Being invited to taste Domaine de la Romanée Conti's red burgundies is not something to spit at, still less something to spit out. They are the kind of wines usually reserved for only the most rarified circles, and I certainly don't operate within those circumferences. I've been to this tasting only once before (for the 2009 vintage), and was half-expecting the wines to fail to live up to my expectations for the same reasons that you should never meet your heroes.
In my limited experience, however, you definitely can believe the hype. There is something extraordinary about these wines. Admittedly, when tasting such legends non-blind, it is impossible to be objective. The anticipation is feverish. Simply seeing those famous labels is enough to alter your heartbeat.
Corney & Barrow host this tasting at their Tower Bridge office annually, and this year was the turn of the 2013 vintage. The pours are carefully policed, which is understandable when they made only 3,744 bottles of their Romanée-Conti to sell across the entire world, and they cost £2,115 each. That's £2.82 per millilitre. I was poured about 40 quidsworth and it's still barely a sip.
Whether those prices represent value is another matter entirely (and an entirely personal one), but having faith that they are as good as people say they are is vitally important. Being able to taste that for yourself is not just a rare privilege, but is a huge reassurance. These wines deserve their reputation, and that validates an industry which often involves loquacious, blustering rhetoric.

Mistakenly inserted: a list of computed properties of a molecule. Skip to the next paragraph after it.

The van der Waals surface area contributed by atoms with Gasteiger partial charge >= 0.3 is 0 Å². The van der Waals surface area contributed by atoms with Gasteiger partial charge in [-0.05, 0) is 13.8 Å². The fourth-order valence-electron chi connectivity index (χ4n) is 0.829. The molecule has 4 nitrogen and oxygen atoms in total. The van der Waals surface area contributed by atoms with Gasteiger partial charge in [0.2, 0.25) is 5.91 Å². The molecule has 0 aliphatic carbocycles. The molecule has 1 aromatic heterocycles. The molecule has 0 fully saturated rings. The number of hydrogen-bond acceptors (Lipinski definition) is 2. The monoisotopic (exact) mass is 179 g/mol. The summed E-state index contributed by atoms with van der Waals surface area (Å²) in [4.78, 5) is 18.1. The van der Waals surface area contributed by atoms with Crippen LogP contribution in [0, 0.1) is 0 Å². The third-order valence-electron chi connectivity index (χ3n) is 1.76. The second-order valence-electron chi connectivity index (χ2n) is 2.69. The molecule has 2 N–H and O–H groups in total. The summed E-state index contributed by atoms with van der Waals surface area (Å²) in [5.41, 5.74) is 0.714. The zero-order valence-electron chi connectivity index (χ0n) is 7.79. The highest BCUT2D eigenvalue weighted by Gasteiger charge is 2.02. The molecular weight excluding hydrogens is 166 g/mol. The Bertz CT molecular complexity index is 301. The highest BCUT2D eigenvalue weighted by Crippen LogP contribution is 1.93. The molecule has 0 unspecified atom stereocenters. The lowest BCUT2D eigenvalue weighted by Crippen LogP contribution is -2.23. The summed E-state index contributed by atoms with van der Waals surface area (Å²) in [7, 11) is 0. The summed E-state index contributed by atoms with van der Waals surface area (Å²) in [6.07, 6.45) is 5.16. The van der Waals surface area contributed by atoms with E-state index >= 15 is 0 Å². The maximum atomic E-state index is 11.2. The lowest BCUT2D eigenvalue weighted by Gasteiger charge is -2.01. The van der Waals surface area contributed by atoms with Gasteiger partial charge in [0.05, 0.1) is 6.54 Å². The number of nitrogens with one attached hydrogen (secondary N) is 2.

For what it's worth, the Échezeaux was one of my favourites (a mere snip at £271 per bottle), as was the Richebourg (£596). Such preferences are purely academic, however: I will never buy these wines myself, and I never encounter them in my professional life, apart from on this one day a year.
The other point to make is that there are many other, far less expensive wines that I think are just as profound, and which represent equivalent excellence, albeit in different styles. For me, that would include Salon champagne, Vega Sicilia Único, Bernkasteler Doctor Riesling TBA by Erben-Thanisch and Jamet Côte-Rôtie - none of them exactly cheap, but certainly more affordable, and all of them equal DRC to my tastes.
If you have a single-minded obsession with Pinot Noir, then there will be nothing holier than DRC and you'd better get saving. But even so, the existence of DRC doesn't devalue the pleasure we feel from our own favourites, whatever they may be.